Secretly building blockchains in South America


Blockchain could bring a technological revolution to Latin America, said Mario Blacutt, lead developer of NULS and founder of Nerve Network, in an exclusive interview with Cointelegraph. Blacutt revealed his thoughts on the region’s blockchain environment and the obstacles he faced after former Bolivian President Evo Morales banned crypto-currency in 2014.

Blacutt, who recently revealed his real name to the public after hiding under the pseudonym “Berzeck” for several years, said blockchain technology will “undoubtedly” trigger another decade of technological revolution in Latin America.

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The adoption of cryptomoney in Latin America “will probably accelerate”
He said that the sooner governments realize the benefits of cryptomone, the better it will be for their countries in terms of adoption. “Berzeck” also commented:

“In Latin America, the adoption of cryptomoney is relatively high for some reasons, but for the most part, people do not trust their financial systems, and now that a global recession is looming, people do not believe their banking system supports it. Therefore, it is likely that the adoption of cryptomoney will accelerate. Some countries can take advantage of current opportunities and try to lead the development of the blockchain, but it is still too early to know which countries can take the lead.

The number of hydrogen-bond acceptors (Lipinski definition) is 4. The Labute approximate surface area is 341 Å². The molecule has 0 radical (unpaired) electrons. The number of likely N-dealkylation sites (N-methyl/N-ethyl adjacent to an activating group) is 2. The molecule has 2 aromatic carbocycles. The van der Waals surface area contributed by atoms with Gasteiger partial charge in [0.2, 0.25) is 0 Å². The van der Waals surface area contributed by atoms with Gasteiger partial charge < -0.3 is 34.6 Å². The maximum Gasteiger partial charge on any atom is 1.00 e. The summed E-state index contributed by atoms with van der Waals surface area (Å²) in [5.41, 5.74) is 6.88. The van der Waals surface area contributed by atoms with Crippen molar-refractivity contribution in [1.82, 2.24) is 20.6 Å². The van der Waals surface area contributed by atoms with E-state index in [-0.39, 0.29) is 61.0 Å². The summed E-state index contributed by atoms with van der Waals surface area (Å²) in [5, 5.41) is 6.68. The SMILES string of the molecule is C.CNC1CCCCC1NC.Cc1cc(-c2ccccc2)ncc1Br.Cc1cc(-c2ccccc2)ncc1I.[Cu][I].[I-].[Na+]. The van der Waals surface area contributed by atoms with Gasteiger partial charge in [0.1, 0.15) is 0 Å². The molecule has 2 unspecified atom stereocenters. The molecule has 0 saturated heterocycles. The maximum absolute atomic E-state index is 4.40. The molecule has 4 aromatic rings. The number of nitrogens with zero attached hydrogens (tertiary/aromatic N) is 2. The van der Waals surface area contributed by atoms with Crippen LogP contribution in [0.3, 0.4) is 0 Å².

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The lead developer of NULS said the good news is that “more and more people are beginning to understand the potential,” and it is becoming safer to acquire cryptomoney, but noted that there are some exceptions, such as Venezuela.

Latin American socialism versus crypto
Taking the case of Bolivia’s anti-crypt stance under the Morales government, Cryptosoft explains his position on whether the concept of crypt-money like that of blockchain is compatible with Latin American state philosophies:

“There was a socialist wave in Latin America, and generally these governments strive for obsessive control and centralization in order to have tighter control over the economy and remain in power. Crypts work in exactly the opposite direction. As a result, LATAM missed a golden opportunity to boost adoption and attract international investment companies. Fortunately, many of these governments have changed power and things are starting to look better.

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Because blockchain technology is open source and developed in a decentralized manner, “Berzeck” says it presents a “very rare opportunity” for Latin America and other underdeveloped regions to openly compete at the forefront of blockchain development.

But Blacutt warns that crypts in general, not just in Latin America, are still seen as a means to “get rich quick,” and he says that crypts are speculative assets, “because we are not even close to showing their huge potential market. He adds that:

“Understanding blockchain technology to implement efficient solutions is not trivial, it’s complicated. In fact, many interested companies that contact us are interested in blockchain technology, but have no idea how to map their business processes to blockchain. That is the biggest obstacle, which will take years to improve. Latin America is not exempt from these problems. It will be up to individual governments to try to address the problems of blockchain to accelerate adoption and make the transition smoother.